Modern Economic Growth Conference; Notre Dame Global Gateway London

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One of the critical issues of modern economic development is understanding how policy interventions impact economic growth. Economic growth at the country-wide level, critical for mass movements out of poverty, requires understanding the interaction between these policy interventions, the aggregate effects that scaled policy may generate, and the role of governments in both poor and rich countries. While the interaction between realistic, implementable policy has long been a focus of micro-development economics, less work has been done on the transition from these testable interventions to aggregate economic growth, despite the critical nature of these questions. This proposal is for a conference that begins a discussion of the roles and interactions of these different pillars of growth, and how they come together to design the best possible policies (in both rich and poor countries) to promote aggregate economic development.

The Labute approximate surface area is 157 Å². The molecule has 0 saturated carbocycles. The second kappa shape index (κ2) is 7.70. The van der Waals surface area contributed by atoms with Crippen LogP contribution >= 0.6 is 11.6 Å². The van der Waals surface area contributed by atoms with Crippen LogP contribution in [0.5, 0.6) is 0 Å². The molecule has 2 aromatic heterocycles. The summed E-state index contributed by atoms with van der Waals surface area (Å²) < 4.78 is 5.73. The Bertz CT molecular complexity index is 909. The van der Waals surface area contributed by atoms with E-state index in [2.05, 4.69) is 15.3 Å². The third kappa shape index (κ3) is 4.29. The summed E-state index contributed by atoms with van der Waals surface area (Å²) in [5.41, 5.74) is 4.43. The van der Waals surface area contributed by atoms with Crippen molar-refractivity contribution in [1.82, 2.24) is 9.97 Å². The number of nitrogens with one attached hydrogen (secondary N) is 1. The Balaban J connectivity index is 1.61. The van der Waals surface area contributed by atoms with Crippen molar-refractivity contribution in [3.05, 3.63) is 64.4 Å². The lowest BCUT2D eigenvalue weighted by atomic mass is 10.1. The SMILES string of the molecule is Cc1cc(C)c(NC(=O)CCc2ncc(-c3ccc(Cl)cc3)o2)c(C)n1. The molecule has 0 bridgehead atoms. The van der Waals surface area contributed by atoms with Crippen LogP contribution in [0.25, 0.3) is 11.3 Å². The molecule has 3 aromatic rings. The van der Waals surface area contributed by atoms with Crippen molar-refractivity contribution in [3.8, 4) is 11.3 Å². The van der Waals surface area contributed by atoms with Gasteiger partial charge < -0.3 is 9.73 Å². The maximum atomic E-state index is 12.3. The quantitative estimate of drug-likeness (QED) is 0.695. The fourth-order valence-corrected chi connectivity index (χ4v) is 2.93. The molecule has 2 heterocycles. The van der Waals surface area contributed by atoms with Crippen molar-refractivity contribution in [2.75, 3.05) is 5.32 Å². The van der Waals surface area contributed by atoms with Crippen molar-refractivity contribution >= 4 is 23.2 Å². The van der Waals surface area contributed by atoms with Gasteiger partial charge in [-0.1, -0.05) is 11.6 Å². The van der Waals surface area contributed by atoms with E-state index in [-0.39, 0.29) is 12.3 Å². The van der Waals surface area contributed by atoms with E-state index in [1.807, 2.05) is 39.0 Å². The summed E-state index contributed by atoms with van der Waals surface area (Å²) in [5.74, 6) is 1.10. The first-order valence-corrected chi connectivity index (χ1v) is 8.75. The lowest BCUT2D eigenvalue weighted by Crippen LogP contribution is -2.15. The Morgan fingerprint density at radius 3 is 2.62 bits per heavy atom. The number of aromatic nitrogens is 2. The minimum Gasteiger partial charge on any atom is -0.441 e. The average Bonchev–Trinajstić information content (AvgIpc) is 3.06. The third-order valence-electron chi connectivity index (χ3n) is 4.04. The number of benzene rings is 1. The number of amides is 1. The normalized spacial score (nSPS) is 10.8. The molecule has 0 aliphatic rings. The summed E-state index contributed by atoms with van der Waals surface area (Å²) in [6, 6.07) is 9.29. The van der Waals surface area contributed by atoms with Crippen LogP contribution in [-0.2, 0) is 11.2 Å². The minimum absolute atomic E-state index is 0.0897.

The Modern Economic Growth Conference will focus on a number of related topics under this umbrella. The first is the role of governments. This includes their role in promoting their own countries' economic development, along with the proper role of governments in developed countries in promoting growth in less developed places. Recent events highlight the importance of this idea. High levels of migration to Europe suggest that developed countries should be engaged in development policy not simply for altruistic purposes, but potentially out of self-interest as well. China, in another example, spends billions of dollars on African infrastructure in exchange for access to natural resources. Should we be promoting such exchanges, or are they exploiting poor countries?